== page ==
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Wave Let Intro

# Wave Let Intro

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03/17/2012

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Wavelets and wavelet thresholding
Every theory starts from an idea. The wavelet idea is simple and clear. At a ﬁrstconfrontation, the mathematics that work out this idea might appear strange anddifﬁcult. Nevertheless, after a while, this theory leads to insight in the mechanismin wavelet based algorithms in a variety of applications.This chapterdiscusses the waveletidea andexplainsthe wavelet slogans.For themathematics, we refer to the numerous publications. Comprehensive introductionsto the ﬁeld include [84, 12, 10, 73]. Other, sometimes more application oriented ormore theoretical treatments can be found in [64, 28, 90, 57, 79, 50, 5, 49]. Bookson wavelets in statistics, such as [75, 96], include large parts on non-parametricregression.
1.1 Exploiting sample correlations
1.1.1 The input problem: sparsity
Suppose we are given a
discrete
signal

. In practice, this signal is often digital,i.e. quantized and possibly transformed into a binary form. Figure 1.1 shows howthese discrete data can be represented on a continuous line as a piecewise constantfunction. This piecewise constant is of course not the only possible continuous rep-resentation.Typically,adjacentpointsshowstrongcorrelations.Onlyat a fewpoints,we ﬁndlarge jumps. Storing all these values separately seems a waste of storage capacity.Therefore,wetakeapairofneighbors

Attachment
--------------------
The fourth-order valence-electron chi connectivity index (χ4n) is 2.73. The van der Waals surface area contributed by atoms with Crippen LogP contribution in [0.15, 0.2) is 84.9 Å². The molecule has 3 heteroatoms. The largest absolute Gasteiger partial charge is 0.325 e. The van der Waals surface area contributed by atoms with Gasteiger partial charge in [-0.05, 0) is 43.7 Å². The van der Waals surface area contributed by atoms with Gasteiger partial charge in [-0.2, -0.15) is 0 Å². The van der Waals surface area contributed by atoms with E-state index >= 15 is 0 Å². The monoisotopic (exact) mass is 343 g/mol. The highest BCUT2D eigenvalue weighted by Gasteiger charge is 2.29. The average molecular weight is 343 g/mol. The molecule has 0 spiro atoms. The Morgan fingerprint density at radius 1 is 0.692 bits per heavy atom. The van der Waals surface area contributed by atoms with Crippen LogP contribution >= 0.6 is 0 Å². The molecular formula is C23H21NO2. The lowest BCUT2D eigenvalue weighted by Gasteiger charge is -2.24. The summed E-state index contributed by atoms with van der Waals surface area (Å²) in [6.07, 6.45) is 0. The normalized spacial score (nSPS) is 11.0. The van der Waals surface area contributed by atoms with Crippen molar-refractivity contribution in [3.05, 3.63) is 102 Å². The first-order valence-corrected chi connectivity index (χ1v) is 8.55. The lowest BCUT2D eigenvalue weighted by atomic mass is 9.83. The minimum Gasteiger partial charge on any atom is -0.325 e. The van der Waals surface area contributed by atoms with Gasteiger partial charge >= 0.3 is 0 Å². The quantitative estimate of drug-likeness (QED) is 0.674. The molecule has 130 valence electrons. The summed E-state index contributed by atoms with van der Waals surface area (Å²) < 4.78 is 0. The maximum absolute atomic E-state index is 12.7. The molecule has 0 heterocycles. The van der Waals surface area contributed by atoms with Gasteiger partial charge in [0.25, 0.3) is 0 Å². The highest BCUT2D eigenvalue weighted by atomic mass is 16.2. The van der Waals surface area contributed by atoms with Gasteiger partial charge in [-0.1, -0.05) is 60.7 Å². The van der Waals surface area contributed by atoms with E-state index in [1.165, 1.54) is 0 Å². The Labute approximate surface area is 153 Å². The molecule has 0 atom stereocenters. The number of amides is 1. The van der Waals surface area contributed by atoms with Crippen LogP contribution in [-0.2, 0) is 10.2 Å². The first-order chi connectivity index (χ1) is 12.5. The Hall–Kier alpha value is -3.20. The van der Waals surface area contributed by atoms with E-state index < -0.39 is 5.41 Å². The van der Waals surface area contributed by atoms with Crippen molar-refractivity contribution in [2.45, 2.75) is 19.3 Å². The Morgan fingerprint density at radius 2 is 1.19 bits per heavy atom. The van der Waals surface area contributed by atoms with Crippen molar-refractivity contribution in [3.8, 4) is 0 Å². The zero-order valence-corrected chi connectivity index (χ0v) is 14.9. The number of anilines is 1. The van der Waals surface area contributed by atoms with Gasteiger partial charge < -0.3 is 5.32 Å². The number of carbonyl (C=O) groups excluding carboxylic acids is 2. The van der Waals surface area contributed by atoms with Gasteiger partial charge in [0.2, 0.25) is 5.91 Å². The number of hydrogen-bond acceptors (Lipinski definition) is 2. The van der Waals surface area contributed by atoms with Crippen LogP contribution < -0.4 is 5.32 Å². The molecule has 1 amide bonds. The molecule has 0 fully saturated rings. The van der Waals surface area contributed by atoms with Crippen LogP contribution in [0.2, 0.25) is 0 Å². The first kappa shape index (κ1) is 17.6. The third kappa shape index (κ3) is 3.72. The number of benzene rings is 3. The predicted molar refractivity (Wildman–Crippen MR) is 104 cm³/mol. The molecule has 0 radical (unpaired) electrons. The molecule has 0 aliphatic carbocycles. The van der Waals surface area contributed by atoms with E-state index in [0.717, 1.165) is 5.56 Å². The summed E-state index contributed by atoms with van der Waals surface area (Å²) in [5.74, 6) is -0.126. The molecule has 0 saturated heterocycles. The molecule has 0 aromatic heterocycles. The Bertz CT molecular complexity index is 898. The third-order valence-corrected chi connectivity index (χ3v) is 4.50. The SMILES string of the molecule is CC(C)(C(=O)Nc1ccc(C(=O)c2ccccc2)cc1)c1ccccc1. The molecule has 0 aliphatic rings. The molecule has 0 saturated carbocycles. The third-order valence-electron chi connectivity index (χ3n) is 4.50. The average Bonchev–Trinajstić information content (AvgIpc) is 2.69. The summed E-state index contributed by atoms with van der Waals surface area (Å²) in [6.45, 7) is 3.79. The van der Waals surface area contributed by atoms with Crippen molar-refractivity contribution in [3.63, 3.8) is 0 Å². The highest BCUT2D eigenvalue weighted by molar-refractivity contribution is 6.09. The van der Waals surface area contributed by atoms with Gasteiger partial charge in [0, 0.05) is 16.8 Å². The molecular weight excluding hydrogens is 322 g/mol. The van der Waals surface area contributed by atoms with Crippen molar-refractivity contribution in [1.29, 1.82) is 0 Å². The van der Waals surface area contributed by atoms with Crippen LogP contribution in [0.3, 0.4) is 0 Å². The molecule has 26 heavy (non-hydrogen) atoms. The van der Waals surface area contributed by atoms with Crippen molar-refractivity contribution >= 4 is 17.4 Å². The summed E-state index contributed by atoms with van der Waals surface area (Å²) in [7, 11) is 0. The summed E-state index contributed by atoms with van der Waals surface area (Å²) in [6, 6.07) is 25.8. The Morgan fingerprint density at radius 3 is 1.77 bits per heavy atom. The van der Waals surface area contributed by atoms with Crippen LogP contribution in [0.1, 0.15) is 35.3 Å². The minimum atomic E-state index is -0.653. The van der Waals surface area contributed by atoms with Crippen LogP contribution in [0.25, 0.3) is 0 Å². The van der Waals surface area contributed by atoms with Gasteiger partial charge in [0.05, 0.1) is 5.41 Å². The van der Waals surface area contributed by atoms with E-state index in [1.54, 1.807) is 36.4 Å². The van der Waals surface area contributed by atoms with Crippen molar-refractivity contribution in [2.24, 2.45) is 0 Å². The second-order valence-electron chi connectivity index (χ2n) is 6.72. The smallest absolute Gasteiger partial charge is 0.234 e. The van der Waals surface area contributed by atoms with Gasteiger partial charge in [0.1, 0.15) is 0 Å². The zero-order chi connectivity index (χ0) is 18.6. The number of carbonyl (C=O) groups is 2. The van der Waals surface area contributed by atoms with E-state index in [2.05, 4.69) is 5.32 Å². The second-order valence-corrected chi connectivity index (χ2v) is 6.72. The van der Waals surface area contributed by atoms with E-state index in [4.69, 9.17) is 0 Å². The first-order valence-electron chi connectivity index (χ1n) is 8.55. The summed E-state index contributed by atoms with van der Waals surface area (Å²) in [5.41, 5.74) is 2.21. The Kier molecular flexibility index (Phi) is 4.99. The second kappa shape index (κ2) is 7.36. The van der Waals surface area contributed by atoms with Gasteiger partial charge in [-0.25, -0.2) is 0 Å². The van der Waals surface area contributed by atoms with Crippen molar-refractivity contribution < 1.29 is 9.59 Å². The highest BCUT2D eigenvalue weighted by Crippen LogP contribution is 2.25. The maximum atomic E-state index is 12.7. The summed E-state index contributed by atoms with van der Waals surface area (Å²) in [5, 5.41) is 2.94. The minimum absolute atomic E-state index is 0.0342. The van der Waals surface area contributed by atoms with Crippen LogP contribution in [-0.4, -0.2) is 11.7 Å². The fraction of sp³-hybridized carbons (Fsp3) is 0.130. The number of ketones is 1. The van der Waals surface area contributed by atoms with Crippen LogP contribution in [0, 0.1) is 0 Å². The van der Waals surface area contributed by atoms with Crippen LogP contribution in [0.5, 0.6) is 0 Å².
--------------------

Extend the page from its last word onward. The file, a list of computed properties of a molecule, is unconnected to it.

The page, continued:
¡£¢
and
¡¥¤
andcomputeaverageanddifferencecoefﬁcients:

2 1. Wavelets and wavelet thresholding
DifferenceDifferenceDifferenceInput = digital signalAverageAverageAverage
Figure 1.1.
Using correlations between neighboring samples leads to a sparse representationof the input. This is the Haar wavelet transform.

1.1 Exploiting sample correlations 3
Inthe ﬁgure,the averagesarerepresentedonthesecondlineas apiecewise constant, just like the input, but the difference coefﬁcients appear as two opposite blocks:every pair of two opposite blocks is one coefﬁcient. This coefﬁcient tells how farthe ﬁrst data point was under the average of the pair and at the same time, howmuch the second data point was above this average. ‘Adding’ the left plot and theright one returns the input on top. This ‘adding’ is indeed the inverse operation:
The average signal is somehow a blurred version of the input. We can repeat thesame procedure on the averages again. Eventually, this operation decomposes theinput into one global average
plus
difference signal at several locations on theaxis and with different widths,
scales
, or
resolutions
. Since each step is invert-ible, the whole transform satisﬁes the
perfect reconstruction
property.This is calledthe
Haar
-transform, after Alfred Haar, who was the ﬁrst to study it in 1910, longbefore the actual wavelet history began [45].As the Figure 1.1 illustrates, most of the difference coefﬁcients are small. Thelargest coefﬁcient appears at the location of the biggest ‘jump’ in the input signal.This is even more striking in the more realistic example of Figure 1.2. In this pic-ture, all coefﬁcients are plotted on one line. Dashed lines indicate the boundariesbetween scales. Only a few coefﬁcients are signiﬁcant. They indicate the singular-ities (jumps) in the input. This
sparsity
is a common characteristic for all wavelettransforms. Wavelet transforms are said to have a
decorrelating property
.
0 200 400 600 800 1000 1200 1400 1600 1800 2000−2024681012
0 200 400 600 800 1000 1200 1400 1600 1800 2000−30−20−100102030
Figure 1.2.
Test signal (Left) and Haar transform (Right): all coefﬁ cients are plotted on oneline. Dashed lines indicate the boundaries between scales.
1.1.2 Basis functions and multiresolution
The input vector

can be seen as coefﬁcients for a basis of characteristic functions(‘block’ functions), as shown on top of Figure 1.3: i.e. we can write the continuous